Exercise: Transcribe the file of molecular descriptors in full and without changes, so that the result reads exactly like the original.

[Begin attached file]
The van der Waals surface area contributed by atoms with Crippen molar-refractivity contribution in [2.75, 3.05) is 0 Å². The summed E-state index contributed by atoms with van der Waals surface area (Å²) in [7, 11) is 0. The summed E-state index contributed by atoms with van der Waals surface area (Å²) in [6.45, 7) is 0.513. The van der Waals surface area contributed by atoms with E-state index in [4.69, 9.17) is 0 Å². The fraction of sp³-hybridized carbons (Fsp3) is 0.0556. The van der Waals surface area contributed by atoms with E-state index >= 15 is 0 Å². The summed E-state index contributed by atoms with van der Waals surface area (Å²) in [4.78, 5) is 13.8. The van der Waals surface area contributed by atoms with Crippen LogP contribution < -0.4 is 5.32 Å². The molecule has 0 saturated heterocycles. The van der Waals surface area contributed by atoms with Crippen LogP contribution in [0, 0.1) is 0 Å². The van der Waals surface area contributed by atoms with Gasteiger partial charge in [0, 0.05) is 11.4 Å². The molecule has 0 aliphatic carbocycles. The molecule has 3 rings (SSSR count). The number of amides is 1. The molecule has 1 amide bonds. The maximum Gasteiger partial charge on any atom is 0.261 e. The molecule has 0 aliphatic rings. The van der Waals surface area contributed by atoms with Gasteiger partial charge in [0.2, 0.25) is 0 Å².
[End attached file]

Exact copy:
The van der Waals surface area contributed by atoms with Crippen molar-refractivity contribution in [2.75, 3.05) is 0 Å². The summed E-state index contributed by atoms with van der Waals surface area (Å²) in [7, 11) is 0. The summed E-state index contributed by atoms with van der Waals surface area (Å²) in [6.45, 7) is 0.513. The van der Waals surface area contributed by atoms with E-state index in [4.69, 9.17) is 0 Å². The fraction of sp³-hybridized carbons (Fsp3) is 0.0556. The van der Waals surface area contributed by atoms with E-state index >= 15 is 0 Å². The summed E-state index contributed by atoms with van der Waals surface area (Å²) in [4.78, 5) is 13.8. The van der Waals surface area contributed by atoms with Crippen LogP contribution < -0.4 is 5.32 Å². The molecule has 0 saturated heterocycles. The van der Waals surface area contributed by atoms with Crippen LogP contribution in [0, 0.1) is 0 Å². The van der Waals surface area contributed by atoms with Gasteiger partial charge in [0, 0.05) is 11.4 Å². The molecule has 0 aliphatic carbocycles. The molecule has 3 rings (SSSR count). The number of amides is 1. The molecule has 1 amide bonds. The maximum Gasteiger partial charge on any atom is 0.261 e. The molecule has 0 aliphatic rings. The van der Waals surface area contributed by atoms with Gasteiger partial charge in [0.2, 0.25) is 0 Å².